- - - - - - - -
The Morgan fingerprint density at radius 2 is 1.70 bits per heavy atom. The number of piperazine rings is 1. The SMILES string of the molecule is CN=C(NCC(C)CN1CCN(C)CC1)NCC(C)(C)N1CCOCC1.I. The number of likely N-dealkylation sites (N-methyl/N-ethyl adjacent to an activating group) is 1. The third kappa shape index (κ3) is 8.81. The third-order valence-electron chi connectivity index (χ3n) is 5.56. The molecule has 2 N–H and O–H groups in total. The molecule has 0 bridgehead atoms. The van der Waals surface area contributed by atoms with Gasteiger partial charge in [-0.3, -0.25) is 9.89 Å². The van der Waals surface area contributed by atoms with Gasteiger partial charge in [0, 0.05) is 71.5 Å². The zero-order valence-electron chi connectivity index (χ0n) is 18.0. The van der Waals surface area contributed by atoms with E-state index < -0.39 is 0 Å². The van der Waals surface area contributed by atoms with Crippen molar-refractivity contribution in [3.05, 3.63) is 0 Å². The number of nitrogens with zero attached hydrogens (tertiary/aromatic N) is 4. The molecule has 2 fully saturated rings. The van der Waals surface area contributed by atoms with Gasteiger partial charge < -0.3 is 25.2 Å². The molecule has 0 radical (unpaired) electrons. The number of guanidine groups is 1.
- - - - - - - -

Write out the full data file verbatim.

The Morgan fingerprint density at radius 2 is 1.70 bits per heavy atom. The number of piperazine rings is 1. The SMILES string of the molecule is CN=C(NCC(C)CN1CCN(C)CC1)NCC(C)(C)N1CCOCC1.I. The number of likely N-dealkylation sites (N-methyl/N-ethyl adjacent to an activating group) is 1. The third kappa shape index (κ3) is 8.81. The third-order valence-electron chi connectivity index (χ3n) is 5.56. The molecule has 2 N–H and O–H groups in total. The molecule has 0 bridgehead atoms. The van der Waals surface area contributed by atoms with Gasteiger partial charge in [-0.3, -0.25) is 9.89 Å². The van der Waals surface area contributed by atoms with Gasteiger partial charge in [0, 0.05) is 71.5 Å². The zero-order valence-electron chi connectivity index (χ0n) is 18.0. The van der Waals surface area contributed by atoms with E-state index < -0.39 is 0 Å². The van der Waals surface area contributed by atoms with Crippen molar-refractivity contribution in [3.05, 3.63) is 0 Å². The number of nitrogens with zero attached hydrogens (tertiary/aromatic N) is 4. The molecule has 2 fully saturated rings. The van der Waals surface area contributed by atoms with Gasteiger partial charge < -0.3 is 25.2 Å². The molecule has 0 radical (unpaired) electrons. The number of guanidine groups is 1.